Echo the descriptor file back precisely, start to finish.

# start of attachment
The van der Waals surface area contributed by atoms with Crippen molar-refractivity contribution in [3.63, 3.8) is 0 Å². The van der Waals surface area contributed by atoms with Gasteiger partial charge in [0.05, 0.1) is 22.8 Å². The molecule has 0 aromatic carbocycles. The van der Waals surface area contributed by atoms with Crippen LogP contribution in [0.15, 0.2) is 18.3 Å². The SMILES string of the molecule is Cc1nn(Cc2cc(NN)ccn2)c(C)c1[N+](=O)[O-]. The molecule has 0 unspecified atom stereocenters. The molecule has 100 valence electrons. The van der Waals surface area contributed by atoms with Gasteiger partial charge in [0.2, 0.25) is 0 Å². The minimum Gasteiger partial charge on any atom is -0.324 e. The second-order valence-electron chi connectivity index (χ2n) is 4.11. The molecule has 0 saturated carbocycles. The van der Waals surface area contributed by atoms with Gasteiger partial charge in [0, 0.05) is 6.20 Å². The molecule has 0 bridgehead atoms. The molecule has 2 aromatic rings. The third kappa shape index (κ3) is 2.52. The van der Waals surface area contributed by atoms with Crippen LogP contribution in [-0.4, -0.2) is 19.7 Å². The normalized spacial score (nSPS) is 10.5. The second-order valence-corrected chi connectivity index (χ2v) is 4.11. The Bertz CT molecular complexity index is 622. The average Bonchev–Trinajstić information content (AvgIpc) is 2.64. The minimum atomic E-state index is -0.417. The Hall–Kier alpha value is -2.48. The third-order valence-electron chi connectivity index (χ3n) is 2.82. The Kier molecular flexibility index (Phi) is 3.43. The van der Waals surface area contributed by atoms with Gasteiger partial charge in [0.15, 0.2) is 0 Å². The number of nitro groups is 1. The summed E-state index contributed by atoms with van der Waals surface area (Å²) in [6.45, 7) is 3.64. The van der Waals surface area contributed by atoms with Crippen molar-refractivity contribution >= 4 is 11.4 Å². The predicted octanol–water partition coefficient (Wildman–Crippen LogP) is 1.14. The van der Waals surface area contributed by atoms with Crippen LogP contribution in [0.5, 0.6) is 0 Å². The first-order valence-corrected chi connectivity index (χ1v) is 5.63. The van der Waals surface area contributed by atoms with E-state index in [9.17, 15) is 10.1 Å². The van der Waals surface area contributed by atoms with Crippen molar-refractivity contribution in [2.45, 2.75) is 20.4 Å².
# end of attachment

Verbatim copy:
The van der Waals surface area contributed by atoms with Crippen molar-refractivity contribution in [3.63, 3.8) is 0 Å². The van der Waals surface area contributed by atoms with Gasteiger partial charge in [0.05, 0.1) is 22.8 Å². The molecule has 0 aromatic carbocycles. The van der Waals surface area contributed by atoms with Crippen LogP contribution in [0.15, 0.2) is 18.3 Å². The SMILES string of the molecule is Cc1nn(Cc2cc(NN)ccn2)c(C)c1[N+](=O)[O-]. The molecule has 0 unspecified atom stereocenters. The molecule has 100 valence electrons. The van der Waals surface area contributed by atoms with Gasteiger partial charge in [0.2, 0.25) is 0 Å². The minimum Gasteiger partial charge on any atom is -0.324 e. The second-order valence-electron chi connectivity index (χ2n) is 4.11. The molecule has 0 saturated carbocycles. The van der Waals surface area contributed by atoms with Gasteiger partial charge in [0, 0.05) is 6.20 Å². The molecule has 0 bridgehead atoms. The molecule has 2 aromatic rings. The third kappa shape index (κ3) is 2.52. The van der Waals surface area contributed by atoms with Crippen LogP contribution in [-0.4, -0.2) is 19.7 Å². The normalized spacial score (nSPS) is 10.5. The second-order valence-corrected chi connectivity index (χ2v) is 4.11. The Bertz CT molecular complexity index is 622. The average Bonchev–Trinajstić information content (AvgIpc) is 2.64. The minimum atomic E-state index is -0.417. The Hall–Kier alpha value is -2.48. The third-order valence-electron chi connectivity index (χ3n) is 2.82. The Kier molecular flexibility index (Phi) is 3.43. The van der Waals surface area contributed by atoms with Gasteiger partial charge in [0.15, 0.2) is 0 Å². The number of nitro groups is 1. The summed E-state index contributed by atoms with van der Waals surface area (Å²) in [6.45, 7) is 3.64. The van der Waals surface area contributed by atoms with Crippen molar-refractivity contribution >= 4 is 11.4 Å². The predicted octanol–water partition coefficient (Wildman–Crippen LogP) is 1.14. The van der Waals surface area contributed by atoms with Crippen LogP contribution in [0.5, 0.6) is 0 Å². The first-order valence-corrected chi connectivity index (χ1v) is 5.63. The van der Waals surface area contributed by atoms with E-state index in [9.17, 15) is 10.1 Å². The van der Waals surface area contributed by atoms with Crippen molar-refractivity contribution in [2.45, 2.75) is 20.4 Å².